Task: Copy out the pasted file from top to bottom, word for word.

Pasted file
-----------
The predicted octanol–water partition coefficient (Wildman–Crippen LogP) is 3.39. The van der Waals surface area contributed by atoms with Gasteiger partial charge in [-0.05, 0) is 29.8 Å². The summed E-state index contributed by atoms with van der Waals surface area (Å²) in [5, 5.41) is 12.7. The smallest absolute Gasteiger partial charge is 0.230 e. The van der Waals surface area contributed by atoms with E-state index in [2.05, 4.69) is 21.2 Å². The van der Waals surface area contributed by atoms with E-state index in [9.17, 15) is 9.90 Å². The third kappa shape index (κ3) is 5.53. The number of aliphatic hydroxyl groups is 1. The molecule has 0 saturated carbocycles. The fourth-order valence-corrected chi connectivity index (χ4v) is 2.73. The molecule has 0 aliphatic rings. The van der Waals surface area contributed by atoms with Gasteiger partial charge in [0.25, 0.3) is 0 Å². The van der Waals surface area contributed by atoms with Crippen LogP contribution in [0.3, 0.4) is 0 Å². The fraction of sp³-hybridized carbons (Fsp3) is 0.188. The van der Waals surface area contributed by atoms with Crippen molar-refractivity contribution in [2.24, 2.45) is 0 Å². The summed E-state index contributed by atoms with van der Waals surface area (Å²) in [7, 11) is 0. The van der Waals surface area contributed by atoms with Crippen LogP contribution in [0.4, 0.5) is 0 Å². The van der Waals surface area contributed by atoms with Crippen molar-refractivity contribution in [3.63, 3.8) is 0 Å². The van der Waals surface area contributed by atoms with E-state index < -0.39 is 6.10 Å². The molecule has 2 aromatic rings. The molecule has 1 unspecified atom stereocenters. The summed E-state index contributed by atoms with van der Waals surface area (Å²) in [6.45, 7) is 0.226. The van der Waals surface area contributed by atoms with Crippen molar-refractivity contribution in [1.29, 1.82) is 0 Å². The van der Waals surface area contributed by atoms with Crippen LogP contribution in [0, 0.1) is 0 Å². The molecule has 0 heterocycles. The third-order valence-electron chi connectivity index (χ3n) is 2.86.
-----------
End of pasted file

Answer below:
The predicted octanol–water partition coefficient (Wildman–Crippen LogP) is 3.39. The van der Waals surface area contributed by atoms with Gasteiger partial charge in [-0.05, 0) is 29.8 Å². The summed E-state index contributed by atoms with van der Waals surface area (Å²) in [5, 5.41) is 12.7. The smallest absolute Gasteiger partial charge is 0.230 e. The van der Waals surface area contributed by atoms with E-state index in [2.05, 4.69) is 21.2 Å². The van der Waals surface area contributed by atoms with E-state index in [9.17, 15) is 9.90 Å². The third kappa shape index (κ3) is 5.53. The number of aliphatic hydroxyl groups is 1. The molecule has 0 saturated carbocycles. The fourth-order valence-corrected chi connectivity index (χ4v) is 2.73. The molecule has 0 aliphatic rings. The van der Waals surface area contributed by atoms with Gasteiger partial charge in [0.25, 0.3) is 0 Å². The van der Waals surface area contributed by atoms with Crippen LogP contribution in [0.3, 0.4) is 0 Å². The fraction of sp³-hybridized carbons (Fsp3) is 0.188. The van der Waals surface area contributed by atoms with Crippen molar-refractivity contribution in [2.24, 2.45) is 0 Å². The summed E-state index contributed by atoms with van der Waals surface area (Å²) in [7, 11) is 0. The van der Waals surface area contributed by atoms with Crippen LogP contribution in [0.4, 0.5) is 0 Å². The van der Waals surface area contributed by atoms with Crippen molar-refractivity contribution in [3.63, 3.8) is 0 Å². The van der Waals surface area contributed by atoms with E-state index < -0.39 is 6.10 Å². The molecule has 2 aromatic rings. The molecule has 1 unspecified atom stereocenters. The summed E-state index contributed by atoms with van der Waals surface area (Å²) in [6.45, 7) is 0.226. The van der Waals surface area contributed by atoms with Crippen molar-refractivity contribution in [1.29, 1.82) is 0 Å². The van der Waals surface area contributed by atoms with Crippen LogP contribution in [0, 0.1) is 0 Å². The molecule has 0 heterocycles. The third-order valence-electron chi connectivity index (χ3n) is 2.86.